Learn about Pinot Noir — taste profile, popular regions and more ...
One of the most finicky yet rewarding grapes to grow, Pinot Noir is a labor of love for many. However, the greatest red wines of Burgundy prove that it is unquestionably worth the effort. In fact, it is the only red variety permitted in Burgundy. Highly reflective of its terroir, Pinot Noir prefers calcareous soils and a cool climate, requires low yields to achieve high quality and demands a lot of attention in the vineyard and winery. It retains even more glory as an important component of Champagne as well as on its own in France’s Loire Valley and Alsace regions. This sensational grape enjoys immense international success, most notably growing in Oregon, California and New Zealand with smaller amounts in Chile, Germany (as Spätburgunder) and Italy (as Pinot Nero).
Tasting Notes for Pinot Noir
Pinot Noir is a dry red wine, typically diominated by red fruit—strawberry, raspberry and cherry with some heftier styles showing black plum and more delicate styles of Pinot giving citrus qualities. It is relatively pale in color with soft tannins and a lively acidity. With age Pinot Noir can develop hauntingly alluring characteristics of fresh earth, savory spice and dried fruit.
Perfect Food Pairings for Pinot Noir
Pinot’s healthy acidity cuts through the oiliness of salmon or texture of tuna but its mild mannered tannins give it enough structure to pair with all sorts of poultry: chicken, quail and especially duck. As the namesake wine of Boeuf Bourguignon, Pinot Noir has proven it isn’t afraid of beef. California examples work splendidly well with barbecue and Pinot Noir is also vegetarian-friendly—most notably with any dish that features mushrooms.
Sommelier Secrets for Pinot Noir
For administrative purposes, the region of Beaujolais is often included in Burgundy. But it is extremely different in terms of topography, soil and climate, and the important red grape here is ultimately Gamay, not Pinot Noir. Truth be told, there is a tiny amount of Gamay sprinkled around the outlying parts of Burgundy (mainly in Maconnais) but it isn’t allowed with any great significance and certainly not in any Village or Cru level wines. So "red Burgundy" still necessarily refers to Pinot noir.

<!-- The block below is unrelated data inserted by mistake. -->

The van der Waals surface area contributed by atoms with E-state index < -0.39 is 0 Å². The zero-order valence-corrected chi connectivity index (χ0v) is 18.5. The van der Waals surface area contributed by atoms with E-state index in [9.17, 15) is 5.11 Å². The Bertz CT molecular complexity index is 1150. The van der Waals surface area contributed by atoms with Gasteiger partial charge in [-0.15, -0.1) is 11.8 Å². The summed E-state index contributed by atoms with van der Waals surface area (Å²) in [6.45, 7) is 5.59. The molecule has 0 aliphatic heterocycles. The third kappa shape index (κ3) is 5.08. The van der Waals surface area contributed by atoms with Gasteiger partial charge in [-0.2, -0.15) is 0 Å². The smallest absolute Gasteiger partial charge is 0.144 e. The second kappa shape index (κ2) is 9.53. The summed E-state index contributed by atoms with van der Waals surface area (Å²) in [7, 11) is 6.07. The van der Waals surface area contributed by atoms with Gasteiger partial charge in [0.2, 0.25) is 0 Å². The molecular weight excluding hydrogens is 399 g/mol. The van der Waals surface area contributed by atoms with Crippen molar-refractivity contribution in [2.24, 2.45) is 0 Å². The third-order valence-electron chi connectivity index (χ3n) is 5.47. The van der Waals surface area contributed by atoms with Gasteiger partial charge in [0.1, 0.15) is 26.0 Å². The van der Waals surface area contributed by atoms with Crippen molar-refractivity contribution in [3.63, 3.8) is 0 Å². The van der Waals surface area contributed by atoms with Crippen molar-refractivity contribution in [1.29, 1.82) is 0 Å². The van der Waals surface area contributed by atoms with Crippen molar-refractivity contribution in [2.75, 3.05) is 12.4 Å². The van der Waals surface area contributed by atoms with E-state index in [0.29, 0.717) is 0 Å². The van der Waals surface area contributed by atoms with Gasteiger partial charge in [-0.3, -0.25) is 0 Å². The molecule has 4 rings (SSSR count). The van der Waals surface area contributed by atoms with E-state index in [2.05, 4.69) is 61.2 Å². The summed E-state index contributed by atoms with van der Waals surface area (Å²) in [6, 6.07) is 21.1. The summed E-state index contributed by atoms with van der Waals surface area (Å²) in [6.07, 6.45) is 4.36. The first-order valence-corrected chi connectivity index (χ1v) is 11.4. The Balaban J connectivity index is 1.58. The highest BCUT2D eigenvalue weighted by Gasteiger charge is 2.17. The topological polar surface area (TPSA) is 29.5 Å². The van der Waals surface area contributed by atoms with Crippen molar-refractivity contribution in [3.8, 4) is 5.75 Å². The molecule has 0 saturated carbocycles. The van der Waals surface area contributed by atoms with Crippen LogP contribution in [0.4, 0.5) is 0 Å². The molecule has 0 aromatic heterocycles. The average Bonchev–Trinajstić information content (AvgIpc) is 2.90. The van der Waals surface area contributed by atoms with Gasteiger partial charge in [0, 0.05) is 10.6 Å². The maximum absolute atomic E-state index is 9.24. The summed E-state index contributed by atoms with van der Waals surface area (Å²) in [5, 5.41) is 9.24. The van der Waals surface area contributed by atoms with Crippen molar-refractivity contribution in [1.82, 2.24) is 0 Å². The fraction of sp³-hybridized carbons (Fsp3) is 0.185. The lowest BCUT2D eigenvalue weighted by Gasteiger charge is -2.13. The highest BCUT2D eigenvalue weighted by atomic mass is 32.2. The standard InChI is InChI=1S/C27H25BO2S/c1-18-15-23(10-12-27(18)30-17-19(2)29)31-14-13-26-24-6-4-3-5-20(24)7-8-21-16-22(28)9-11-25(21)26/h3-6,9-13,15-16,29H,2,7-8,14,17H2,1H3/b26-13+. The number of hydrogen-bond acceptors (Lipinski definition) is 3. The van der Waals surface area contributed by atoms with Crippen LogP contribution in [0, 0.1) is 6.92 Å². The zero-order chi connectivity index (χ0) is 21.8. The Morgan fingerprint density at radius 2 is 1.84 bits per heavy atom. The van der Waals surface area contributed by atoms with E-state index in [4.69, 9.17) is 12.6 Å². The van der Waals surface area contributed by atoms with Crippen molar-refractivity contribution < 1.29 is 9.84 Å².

- Cabernet Sauvignon473
- Bordeaux Red Blends221
- Pinot Noir208
- Other Red Blends157
- Rhône Blends35
- Tuscan Blends18
- Cabernet Franc14
- Other Red Wine11
- Petite Sirah9
- Nero d'Avola1
- Pinot Meunier1
Acacia Beckstoffer Pinot Noir 1997Pinot Noir from Carneros, California
Camelot Pinot Noir 1997Pinot Noir from California
Hugel Jubilee Pinot Noir 1997Pinot Noir from Alsace, France
Clos Du Val Carneros Estate Pinot Noir 1997Pinot Noir from Carneros, California
Sokol Blosser Willamette Pinot Noir 1997Pinot Noir from Willamette Valley, Oregon
Archery Summit Red Hills Estate Pinot Noir 1997Pinot Noir from Willamette Valley, Oregon
Williams Selyem Hirsch Pinot Noir 1997Pinot Noir from Sonoma Coast, Sonoma County, California
Bridgeview Pinot Noir 1997Pinot Noir from Willamette Valley, Oregon
Concha y Toro Sunrise Pinot Noir 1997Pinot Noir from Chile
Meridian Pinot Noir 1997Pinot Noir from Central Coast, California
Schug Sonoma Coast Pinot Noir (3 Liter Bottle) 1997Pinot Noir from Sonoma Coast, Sonoma County, California
Artesa Russian River Pinot Noir 1997Pinot Noir from Russian River, Sonoma County, California
King Estate Pinot Noir (375ML half-bottle) 1997Pinot Noir from Willamette Valley, Oregon
Indigo Hills North Coast Pinot Noir 1997Pinot Noir from North Coast, California
Napa Ridge Pinot Noir 1997Pinot Noir from California
Rex Hill Pinot Noir (375ML half-bottle) 1997Pinot Noir from Willamette Valley, Oregon
Eola Hills Pinot Noir 1997Pinot Noir from Willamette Valley, Oregon
Flynn Estate Pinot Noir 1997Pinot Noir from Willamette Valley, Oregon
Mirassou Family Selection Pinot Noir 1997Pinot Noir from Central Coast, California